The renaming of Bengal and how The Times lost a bet
The Times of India backed the name Bengal with the confidence of a race-fixer. Well, West Bengal is now going to be called Paschimbanga
A good punter on at the racecourse never puts all his money on a particular horse; if the horse loses, he loses his shirt, unable to bet again on another race and recoup some of his losses. And when an all-party committee in West Bengal arrived at a consensus that the state would henceforth be called Paschimbanga, The Times of India lost big.
The Times of India had bet its shirt on one of several options being considered (Bangla, Paschim Banga, Banga Pradesh and Bangabhumi were among the many names in the running) by the all-party committee set up to consider this issue.
The Times of India backed Bengal with the confidence of a race-fixer – no other name found a place in its ‘Only Bengal’ campaign for the renaming of the state, supported strongly by Times Now.
If there were aspects that The Times of India campaign got bang on, one was the reality that there was no agreement on the rechristening; another was that many questioned the very need for the renaming.
“Paschimbanga does not fulfil all our aspirations but, at this moment, it was more important to arrive at a consensus. It (Paschimbanga) is being used and we won’t have to bring too many changes,” Minister Partha Chatterjee said after the end of the all-party meeting chaired by the Chief Minister, reports The Telegraph.
Whatever the reasons for the choice of Paschimbanga, The Times of India must have learnt a lesson from this debacle: while their marketing department and communication partners are brilliant when it comes to understanding popular culture and local idiom, they still have some way to go in understanding politicians and political machinations.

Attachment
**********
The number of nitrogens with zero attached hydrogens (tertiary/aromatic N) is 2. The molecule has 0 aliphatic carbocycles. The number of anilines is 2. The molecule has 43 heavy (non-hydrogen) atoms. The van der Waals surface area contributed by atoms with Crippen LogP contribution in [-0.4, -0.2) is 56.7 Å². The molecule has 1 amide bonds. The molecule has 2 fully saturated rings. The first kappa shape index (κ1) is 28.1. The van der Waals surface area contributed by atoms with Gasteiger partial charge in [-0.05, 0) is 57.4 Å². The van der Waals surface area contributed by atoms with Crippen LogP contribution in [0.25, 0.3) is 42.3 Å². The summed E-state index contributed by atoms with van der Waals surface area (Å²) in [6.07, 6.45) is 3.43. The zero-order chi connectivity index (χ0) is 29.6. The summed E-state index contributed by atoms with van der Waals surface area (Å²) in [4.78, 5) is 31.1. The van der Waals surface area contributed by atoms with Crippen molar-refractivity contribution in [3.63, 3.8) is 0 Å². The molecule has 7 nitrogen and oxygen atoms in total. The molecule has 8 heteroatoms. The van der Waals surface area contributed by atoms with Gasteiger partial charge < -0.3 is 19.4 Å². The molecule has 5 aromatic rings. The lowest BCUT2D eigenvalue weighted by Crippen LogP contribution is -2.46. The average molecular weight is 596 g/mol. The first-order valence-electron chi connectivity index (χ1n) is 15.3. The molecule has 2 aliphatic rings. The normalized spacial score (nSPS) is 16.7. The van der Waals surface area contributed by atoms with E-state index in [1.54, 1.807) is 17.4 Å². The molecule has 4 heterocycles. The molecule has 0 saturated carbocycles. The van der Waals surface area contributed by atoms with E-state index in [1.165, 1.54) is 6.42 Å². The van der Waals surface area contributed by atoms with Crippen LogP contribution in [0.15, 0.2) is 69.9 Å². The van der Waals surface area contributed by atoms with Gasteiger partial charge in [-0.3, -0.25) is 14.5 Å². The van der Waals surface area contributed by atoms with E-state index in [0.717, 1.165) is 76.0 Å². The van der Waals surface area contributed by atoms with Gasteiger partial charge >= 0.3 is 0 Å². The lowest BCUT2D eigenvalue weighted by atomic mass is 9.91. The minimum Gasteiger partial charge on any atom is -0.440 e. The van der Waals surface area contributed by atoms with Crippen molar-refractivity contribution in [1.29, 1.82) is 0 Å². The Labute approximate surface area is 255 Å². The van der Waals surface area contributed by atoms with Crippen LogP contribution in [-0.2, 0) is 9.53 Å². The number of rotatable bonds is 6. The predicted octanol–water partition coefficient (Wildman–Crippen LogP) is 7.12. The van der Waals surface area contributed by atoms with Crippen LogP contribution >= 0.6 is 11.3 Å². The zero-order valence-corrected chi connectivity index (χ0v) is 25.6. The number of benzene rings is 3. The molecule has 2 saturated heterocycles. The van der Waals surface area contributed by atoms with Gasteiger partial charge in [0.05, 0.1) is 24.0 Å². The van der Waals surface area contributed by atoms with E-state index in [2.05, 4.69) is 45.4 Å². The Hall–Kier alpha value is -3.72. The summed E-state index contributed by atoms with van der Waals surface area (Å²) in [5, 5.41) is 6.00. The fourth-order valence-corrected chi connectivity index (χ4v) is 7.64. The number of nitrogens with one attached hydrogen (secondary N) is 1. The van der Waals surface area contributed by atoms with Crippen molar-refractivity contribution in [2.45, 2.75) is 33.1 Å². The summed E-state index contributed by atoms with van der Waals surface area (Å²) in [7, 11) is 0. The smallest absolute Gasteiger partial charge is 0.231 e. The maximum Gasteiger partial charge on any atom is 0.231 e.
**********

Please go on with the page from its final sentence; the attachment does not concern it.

But they succeeded elsewhere. For example, their assault on Chennai with the much-awarded Nakka Mukka campaign, which played a large role in getting them closer to Chennai’s citizens – and in making a dent in the circulation and advertising revenue of The Hindu.
This film, A day in the life of Chennai, was only building on a strong and robust foundation created by a previous, equally brilliant, series of TV commercials, A day in the life of India. Here’s one from the series:
If the previous versions of A day in the Life were one-way communication, the Internet and mobile telephony presented The Times of India with an opportunity to make ‘A day in the life’ two-way communication, with this competition:
Watch video here
Looking again at the films from the A Day in the Life series and reviewing the Only Bengal film, was there a hint – in the film itself – that ToI could be wrong? All the other films have you nodding in agreement with the premise and the sentiment; the Only Bengal films capture the division and the debate on the name change. The films captured it – and The Times of India failed to see it.
But all is not lost yet. “Changing the name is a horrible idea. The word “Bong” will now stick. What’s worse, we will now be called “Posh Bongs”, Leslie D’Gama, former teacher at St Xavier’s, is quoted as saying in The Telegraph.
Maybe, in a few years from now, Paschimbanga will be renamed again.
More optimistically, politicians may retrace their steps in the wake of the new debate on their decision or may not follow through on the steps required to make the rechristening official.
Watch video: Consensus on 'Paschim Banga', Centre's nod awaited
(Disclosure: Firstpost is published by the Network18 Group, which has major media interests and competes with The Times of India group in the TV and internet businesses, among other things)
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